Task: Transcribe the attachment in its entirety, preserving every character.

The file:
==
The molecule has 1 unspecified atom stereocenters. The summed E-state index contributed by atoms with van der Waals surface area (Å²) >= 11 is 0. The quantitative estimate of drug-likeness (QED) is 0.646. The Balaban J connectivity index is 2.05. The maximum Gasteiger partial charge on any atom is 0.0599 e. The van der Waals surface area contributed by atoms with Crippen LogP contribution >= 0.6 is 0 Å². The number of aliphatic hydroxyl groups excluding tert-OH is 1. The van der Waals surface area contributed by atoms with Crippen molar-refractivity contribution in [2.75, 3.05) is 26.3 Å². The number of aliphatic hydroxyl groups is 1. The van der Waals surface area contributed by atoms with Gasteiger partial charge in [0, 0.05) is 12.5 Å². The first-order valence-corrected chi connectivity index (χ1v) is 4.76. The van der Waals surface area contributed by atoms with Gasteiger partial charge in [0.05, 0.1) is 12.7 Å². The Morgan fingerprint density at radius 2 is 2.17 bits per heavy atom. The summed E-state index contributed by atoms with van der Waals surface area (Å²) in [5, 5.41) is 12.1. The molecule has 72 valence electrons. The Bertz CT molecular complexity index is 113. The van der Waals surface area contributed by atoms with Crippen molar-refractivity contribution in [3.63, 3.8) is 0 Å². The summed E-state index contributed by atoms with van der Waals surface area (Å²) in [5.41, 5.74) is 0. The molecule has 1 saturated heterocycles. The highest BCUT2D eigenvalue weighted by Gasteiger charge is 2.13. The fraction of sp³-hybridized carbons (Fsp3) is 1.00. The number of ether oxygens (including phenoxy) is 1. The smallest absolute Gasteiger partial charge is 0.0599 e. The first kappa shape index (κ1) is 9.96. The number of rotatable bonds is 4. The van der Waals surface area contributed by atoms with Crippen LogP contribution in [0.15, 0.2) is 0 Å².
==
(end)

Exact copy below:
The molecule has 1 unspecified atom stereocenters. The summed E-state index contributed by atoms with van der Waals surface area (Å²) >= 11 is 0. The quantitative estimate of drug-likeness (QED) is 0.646. The Balaban J connectivity index is 2.05. The maximum Gasteiger partial charge on any atom is 0.0599 e. The van der Waals surface area contributed by atoms with Crippen LogP contribution >= 0.6 is 0 Å². The number of aliphatic hydroxyl groups excluding tert-OH is 1. The van der Waals surface area contributed by atoms with Crippen molar-refractivity contribution in [2.75, 3.05) is 26.3 Å². The number of aliphatic hydroxyl groups is 1. The van der Waals surface area contributed by atoms with Gasteiger partial charge in [0, 0.05) is 12.5 Å². The first-order valence-corrected chi connectivity index (χ1v) is 4.76. The van der Waals surface area contributed by atoms with Gasteiger partial charge in [0.05, 0.1) is 12.7 Å². The Morgan fingerprint density at radius 2 is 2.17 bits per heavy atom. The summed E-state index contributed by atoms with van der Waals surface area (Å²) in [5, 5.41) is 12.1. The molecule has 72 valence electrons. The Bertz CT molecular complexity index is 113. The van der Waals surface area contributed by atoms with Crippen molar-refractivity contribution in [3.63, 3.8) is 0 Å². The summed E-state index contributed by atoms with van der Waals surface area (Å²) in [5.41, 5.74) is 0. The molecule has 1 saturated heterocycles. The highest BCUT2D eigenvalue weighted by Gasteiger charge is 2.13. The fraction of sp³-hybridized carbons (Fsp3) is 1.00. The number of ether oxygens (including phenoxy) is 1. The smallest absolute Gasteiger partial charge is 0.0599 e. The first kappa shape index (κ1) is 9.96. The number of rotatable bonds is 4. The van der Waals surface area contributed by atoms with Crippen LogP contribution in [0.15, 0.2) is 0 Å².